European Parliament has okayed plans to phase in biometric passports in certain parts of Europe by 2012, with the UK, Ireland and Denmark excluded from the new regulation.
The scheme will see the introduction of computerised biometric passports including people’s fingerprints as well as their photographs, an aspect that has been strongly opposed by civil liberties groups.
A biometric passport is a combined paper and electronic identity document that uses biometrics to authenticate the identity of travellers. Information about the passport holder is stored on a tiny RFID computer chip, much like information is stored on smartcards.
Like some smartcards, the passport design calls for an embedded contactless chip that is able to hold digital signature data to ensure the integrity of the passport and the biometric data.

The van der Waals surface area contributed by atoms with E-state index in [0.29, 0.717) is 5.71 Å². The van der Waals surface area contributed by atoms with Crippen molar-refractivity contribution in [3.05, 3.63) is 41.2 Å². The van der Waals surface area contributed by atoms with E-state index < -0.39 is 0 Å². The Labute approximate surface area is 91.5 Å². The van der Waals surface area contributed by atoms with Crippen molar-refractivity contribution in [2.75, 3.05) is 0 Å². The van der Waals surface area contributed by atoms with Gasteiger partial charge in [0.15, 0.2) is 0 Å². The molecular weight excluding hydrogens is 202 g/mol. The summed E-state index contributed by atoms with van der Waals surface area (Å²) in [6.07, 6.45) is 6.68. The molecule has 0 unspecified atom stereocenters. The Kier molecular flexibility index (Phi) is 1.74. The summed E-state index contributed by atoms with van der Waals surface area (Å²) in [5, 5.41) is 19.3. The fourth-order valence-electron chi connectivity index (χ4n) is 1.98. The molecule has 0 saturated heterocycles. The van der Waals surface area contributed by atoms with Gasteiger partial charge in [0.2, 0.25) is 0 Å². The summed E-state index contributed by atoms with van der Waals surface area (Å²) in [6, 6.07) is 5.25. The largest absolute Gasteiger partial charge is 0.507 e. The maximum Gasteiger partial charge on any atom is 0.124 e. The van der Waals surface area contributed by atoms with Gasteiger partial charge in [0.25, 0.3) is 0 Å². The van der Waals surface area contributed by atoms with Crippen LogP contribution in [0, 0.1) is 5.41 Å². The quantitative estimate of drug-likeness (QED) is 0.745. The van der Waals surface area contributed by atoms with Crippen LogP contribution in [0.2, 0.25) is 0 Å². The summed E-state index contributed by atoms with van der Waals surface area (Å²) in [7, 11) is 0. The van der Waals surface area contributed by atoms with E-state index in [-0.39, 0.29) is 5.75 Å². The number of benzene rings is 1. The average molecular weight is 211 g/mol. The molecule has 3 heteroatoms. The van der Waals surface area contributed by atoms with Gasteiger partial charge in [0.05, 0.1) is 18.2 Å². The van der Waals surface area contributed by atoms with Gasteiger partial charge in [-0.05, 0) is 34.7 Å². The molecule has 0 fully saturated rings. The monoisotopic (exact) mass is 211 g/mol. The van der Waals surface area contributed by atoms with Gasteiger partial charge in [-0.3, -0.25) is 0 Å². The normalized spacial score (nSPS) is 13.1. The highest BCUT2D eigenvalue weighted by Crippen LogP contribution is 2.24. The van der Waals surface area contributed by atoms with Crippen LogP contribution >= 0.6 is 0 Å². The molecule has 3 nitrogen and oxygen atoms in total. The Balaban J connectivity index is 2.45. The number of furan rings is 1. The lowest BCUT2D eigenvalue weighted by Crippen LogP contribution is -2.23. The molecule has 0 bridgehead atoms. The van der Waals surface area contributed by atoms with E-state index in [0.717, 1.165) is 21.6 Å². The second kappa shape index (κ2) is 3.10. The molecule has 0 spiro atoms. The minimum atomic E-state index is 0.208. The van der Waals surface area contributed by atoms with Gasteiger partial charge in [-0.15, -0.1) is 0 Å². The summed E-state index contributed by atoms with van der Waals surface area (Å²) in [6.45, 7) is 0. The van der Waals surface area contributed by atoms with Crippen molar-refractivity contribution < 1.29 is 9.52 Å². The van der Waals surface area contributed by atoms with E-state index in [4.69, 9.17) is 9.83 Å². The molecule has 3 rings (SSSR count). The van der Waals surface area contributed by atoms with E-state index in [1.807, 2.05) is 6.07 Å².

Eventually, it is expected that all European passports will have digital imaging and fingerprint scan biometrics placed on the contactless chip.
France or Germany already issue smart identity cards that have fingerprint identification embedded.
The new rules stipulate that all EU countries should start issuing passports containing biometric elements as of 29 June this year. Children under 12 will be exempt. States have until 2012 to fully implement the rules and current passports will remain valid.
Technical specifications for the new passports have already been agreed by the European Commission and now become binding for the so-called Schengen agreement parties, which includes all the EU countries, except Denmark, Ireland and the UK.
These three countries are required to implement passports with machine-readable facial images instead. The UK has already started schemes that should see the introduction of biometric identification as well.
While biometric passports are harder to forge, security researchers argue that they can be hacked and also can lead to false positives.